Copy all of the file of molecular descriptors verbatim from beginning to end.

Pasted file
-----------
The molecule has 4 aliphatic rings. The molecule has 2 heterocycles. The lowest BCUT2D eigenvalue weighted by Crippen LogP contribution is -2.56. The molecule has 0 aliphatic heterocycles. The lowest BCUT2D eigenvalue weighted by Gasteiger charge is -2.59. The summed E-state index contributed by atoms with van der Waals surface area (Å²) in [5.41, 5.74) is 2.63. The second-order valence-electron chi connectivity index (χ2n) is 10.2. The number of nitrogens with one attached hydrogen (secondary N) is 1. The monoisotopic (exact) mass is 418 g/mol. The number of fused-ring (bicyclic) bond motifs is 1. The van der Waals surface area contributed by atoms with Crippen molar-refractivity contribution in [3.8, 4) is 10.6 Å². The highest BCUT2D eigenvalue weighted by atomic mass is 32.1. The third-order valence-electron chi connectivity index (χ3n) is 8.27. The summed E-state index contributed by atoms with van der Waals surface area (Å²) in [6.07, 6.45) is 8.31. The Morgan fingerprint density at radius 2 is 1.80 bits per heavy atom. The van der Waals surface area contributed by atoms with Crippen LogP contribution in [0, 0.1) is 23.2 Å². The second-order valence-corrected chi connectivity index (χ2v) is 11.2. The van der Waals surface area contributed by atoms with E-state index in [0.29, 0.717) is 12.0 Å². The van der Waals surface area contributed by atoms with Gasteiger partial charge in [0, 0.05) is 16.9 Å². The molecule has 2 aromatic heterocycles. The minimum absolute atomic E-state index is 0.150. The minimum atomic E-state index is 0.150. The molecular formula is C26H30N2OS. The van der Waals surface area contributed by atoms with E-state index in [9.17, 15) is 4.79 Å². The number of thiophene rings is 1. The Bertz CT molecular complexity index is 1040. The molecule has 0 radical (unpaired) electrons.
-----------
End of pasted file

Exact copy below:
The molecule has 4 aliphatic rings. The molecule has 2 heterocycles. The lowest BCUT2D eigenvalue weighted by Crippen LogP contribution is -2.56. The molecule has 0 aliphatic heterocycles. The lowest BCUT2D eigenvalue weighted by Gasteiger charge is -2.59. The summed E-state index contributed by atoms with van der Waals surface area (Å²) in [5.41, 5.74) is 2.63. The second-order valence-electron chi connectivity index (χ2n) is 10.2. The number of nitrogens with one attached hydrogen (secondary N) is 1. The monoisotopic (exact) mass is 418 g/mol. The number of fused-ring (bicyclic) bond motifs is 1. The van der Waals surface area contributed by atoms with Crippen molar-refractivity contribution in [3.8, 4) is 10.6 Å². The highest BCUT2D eigenvalue weighted by atomic mass is 32.1. The third-order valence-electron chi connectivity index (χ3n) is 8.27. The summed E-state index contributed by atoms with van der Waals surface area (Å²) in [6.07, 6.45) is 8.31. The Morgan fingerprint density at radius 2 is 1.80 bits per heavy atom. The van der Waals surface area contributed by atoms with Crippen LogP contribution in [0, 0.1) is 23.2 Å². The second-order valence-corrected chi connectivity index (χ2v) is 11.2. The van der Waals surface area contributed by atoms with E-state index in [0.29, 0.717) is 12.0 Å². The van der Waals surface area contributed by atoms with Gasteiger partial charge in [0, 0.05) is 16.9 Å². The molecule has 2 aromatic heterocycles. The minimum absolute atomic E-state index is 0.150. The minimum atomic E-state index is 0.150. The molecular formula is C26H30N2OS. The van der Waals surface area contributed by atoms with E-state index in [9.17, 15) is 4.79 Å². The number of thiophene rings is 1. The Bertz CT molecular complexity index is 1040. The molecule has 0 radical (unpaired) electrons.